MONTGOMERY, Ala. – Sylvester Hartley, a named plaintiff in the Southern Poverty Law Center’s (SPLC) longstanding Braggs v. Dunn lawsuit challenging the inadequate health care provided by the Alabama Department of Corrections, died this month after testing positive for COVID-19 while incarcerated.
In 2014, the SPLC sued the Alabama Department of Corrections for systemically putting the health and lives of incarcerated people at risk by ignoring their medical and mental health needs and discriminating against those with disabilities. U.S. District Judge Myron Thompson in 2017 declared the mental health care system in Alabama prisons to be “horrendously inadequate” – an unconstitutional failure that has resulted in a “skyrocketing suicide rate” among those who are incarcerated.
Mr. Hartley was one of 40 named plaintiffs representing the plaintiff class, which includes every person incarcerated in Alabama prisons with serious mental health and medical needs. Mr. Hartley joined the case to advocate on behalf of himself and others like him who were medicated against their will through threats and coercion. The SPLC and its co-counsel, the Alabama Disabilities Advocacy Program, Baker Donelson and the Dagney Johnson Law Group, continue to litigate the case to remedy the constitutional violations.
The following statement is by Ebony Howard, senior supervising attorney for SPLC:
“We mourn the death of Mr. Hartley, who was an advocate for the rights and dignity of people in Alabama prisons, particularly those with serious mental health and medical issues. To be clear, Mr. Hartley’s death – apparently from complications related to COVID-19 – is at the hands of the state, which has the ability but has utterly failed in its responsibility to protect people in its prisons. Whether that harm is COVID-19, unconscionable levels of violence, or ongoing deaths by suicide, it is violence actively perpetrated by the state of Alabama.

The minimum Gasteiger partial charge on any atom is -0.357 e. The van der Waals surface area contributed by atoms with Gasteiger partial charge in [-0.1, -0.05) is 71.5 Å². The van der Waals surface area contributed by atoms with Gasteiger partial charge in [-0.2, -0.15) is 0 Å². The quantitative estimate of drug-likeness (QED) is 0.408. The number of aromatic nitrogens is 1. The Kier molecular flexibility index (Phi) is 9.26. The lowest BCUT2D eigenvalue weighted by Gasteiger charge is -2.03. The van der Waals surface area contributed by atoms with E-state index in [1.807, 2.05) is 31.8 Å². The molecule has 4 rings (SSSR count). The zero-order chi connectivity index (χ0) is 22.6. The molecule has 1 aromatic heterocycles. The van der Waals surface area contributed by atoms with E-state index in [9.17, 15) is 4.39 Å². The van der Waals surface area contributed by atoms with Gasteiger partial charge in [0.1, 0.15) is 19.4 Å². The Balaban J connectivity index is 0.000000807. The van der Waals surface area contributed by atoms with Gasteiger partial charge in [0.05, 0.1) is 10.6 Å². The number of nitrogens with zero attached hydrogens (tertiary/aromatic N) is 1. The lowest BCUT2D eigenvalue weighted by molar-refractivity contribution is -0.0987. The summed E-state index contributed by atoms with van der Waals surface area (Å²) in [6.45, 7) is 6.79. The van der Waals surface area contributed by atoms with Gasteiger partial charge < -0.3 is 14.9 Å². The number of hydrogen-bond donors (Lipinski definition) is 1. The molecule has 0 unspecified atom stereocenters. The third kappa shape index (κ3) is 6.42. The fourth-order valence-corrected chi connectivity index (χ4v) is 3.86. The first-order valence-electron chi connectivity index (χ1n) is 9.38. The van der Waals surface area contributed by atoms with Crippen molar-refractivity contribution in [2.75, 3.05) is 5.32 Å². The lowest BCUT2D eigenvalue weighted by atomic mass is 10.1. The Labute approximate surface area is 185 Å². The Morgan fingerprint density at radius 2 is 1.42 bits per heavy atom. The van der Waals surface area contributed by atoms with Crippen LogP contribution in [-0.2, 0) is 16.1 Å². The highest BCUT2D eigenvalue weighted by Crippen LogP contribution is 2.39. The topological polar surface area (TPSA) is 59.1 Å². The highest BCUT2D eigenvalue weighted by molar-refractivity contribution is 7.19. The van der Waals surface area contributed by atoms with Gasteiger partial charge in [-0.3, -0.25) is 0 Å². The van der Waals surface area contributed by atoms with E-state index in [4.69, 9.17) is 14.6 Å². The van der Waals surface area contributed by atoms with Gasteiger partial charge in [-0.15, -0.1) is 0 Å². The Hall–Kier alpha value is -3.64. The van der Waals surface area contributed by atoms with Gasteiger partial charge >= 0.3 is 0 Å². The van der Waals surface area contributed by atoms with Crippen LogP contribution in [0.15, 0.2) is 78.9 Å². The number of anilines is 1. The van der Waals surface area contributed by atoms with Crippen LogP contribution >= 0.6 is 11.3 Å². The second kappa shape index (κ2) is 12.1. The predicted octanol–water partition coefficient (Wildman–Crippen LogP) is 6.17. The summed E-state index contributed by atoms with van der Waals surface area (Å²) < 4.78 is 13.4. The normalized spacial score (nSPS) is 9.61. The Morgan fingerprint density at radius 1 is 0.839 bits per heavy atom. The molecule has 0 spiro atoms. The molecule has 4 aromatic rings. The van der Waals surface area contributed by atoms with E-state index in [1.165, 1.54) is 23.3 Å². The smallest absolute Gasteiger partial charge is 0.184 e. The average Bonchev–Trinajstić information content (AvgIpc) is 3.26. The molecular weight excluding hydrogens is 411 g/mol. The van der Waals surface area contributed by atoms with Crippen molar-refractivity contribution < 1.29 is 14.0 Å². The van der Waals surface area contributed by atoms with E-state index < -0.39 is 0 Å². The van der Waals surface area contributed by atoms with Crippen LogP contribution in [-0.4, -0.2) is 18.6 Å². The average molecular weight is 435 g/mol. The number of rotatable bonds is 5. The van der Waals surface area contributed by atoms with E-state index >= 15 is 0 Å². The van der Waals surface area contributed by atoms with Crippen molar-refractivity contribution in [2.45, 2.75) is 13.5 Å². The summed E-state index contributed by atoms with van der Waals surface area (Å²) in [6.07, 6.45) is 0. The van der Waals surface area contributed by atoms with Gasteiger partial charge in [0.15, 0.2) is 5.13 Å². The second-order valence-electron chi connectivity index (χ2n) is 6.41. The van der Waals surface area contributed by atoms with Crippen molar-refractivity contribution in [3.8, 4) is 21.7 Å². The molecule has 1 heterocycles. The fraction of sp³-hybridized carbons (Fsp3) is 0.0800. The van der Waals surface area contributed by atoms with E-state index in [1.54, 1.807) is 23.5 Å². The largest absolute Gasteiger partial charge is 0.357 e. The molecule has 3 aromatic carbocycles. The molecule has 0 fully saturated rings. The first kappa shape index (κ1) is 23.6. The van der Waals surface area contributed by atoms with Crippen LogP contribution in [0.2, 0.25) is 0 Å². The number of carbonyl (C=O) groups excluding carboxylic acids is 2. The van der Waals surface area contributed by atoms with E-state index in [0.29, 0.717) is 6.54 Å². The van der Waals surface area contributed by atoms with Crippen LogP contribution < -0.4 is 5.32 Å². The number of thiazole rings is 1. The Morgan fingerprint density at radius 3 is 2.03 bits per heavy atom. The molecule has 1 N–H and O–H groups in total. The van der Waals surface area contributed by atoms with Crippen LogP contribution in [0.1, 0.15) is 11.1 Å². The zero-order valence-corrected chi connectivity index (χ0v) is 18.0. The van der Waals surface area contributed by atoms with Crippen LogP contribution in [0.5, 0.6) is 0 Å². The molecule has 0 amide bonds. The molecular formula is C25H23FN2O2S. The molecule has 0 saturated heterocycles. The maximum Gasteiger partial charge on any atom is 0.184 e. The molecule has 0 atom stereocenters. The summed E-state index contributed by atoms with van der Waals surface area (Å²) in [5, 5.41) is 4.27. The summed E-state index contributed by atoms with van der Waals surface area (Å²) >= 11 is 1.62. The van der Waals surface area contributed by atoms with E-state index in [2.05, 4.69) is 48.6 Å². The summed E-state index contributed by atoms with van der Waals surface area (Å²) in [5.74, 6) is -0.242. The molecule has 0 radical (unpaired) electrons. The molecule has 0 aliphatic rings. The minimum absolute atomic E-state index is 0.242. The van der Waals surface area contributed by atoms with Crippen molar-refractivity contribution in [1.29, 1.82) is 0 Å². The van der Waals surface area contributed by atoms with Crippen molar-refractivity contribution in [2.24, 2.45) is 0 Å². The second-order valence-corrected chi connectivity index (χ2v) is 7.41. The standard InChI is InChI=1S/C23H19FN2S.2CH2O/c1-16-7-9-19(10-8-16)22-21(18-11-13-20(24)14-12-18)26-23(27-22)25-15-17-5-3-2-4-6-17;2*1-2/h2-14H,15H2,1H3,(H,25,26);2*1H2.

“It is also, without a doubt, racial violence.
“Alabama’s prison system, which disproportionately incarcerates Black people, is a manifestation of Alabama’s history of state-sponsored white supremacy. COVID-19, like so many harms affecting Americans, has disproportionately afflicted Black and brown communities, including those in prison, jail, and detention. The harm is compounded for certain Black people – like Mr. Hartley – who are aging and have underlying medical issues. Advocates have continuously called attention to the large number of people in prison who are especially vulnerable to this pandemic.
“We condemn the inaction of the Alabama Department of Corrections, the Bureau of Pardons and Paroles, and Governor Kay Ivey’s administration, all of whom could have taken steps to mitigate this crisis by releasing people from Alabama’s barbaric prisons.
“In this moment of national reckoning, we again declare that Black lives – including incarcerated Black lives – matter. Mr. Hartley’s life matters. Please join us in grieving with his family and the thousands of others who have lost loved ones to this preventable catastrophe.”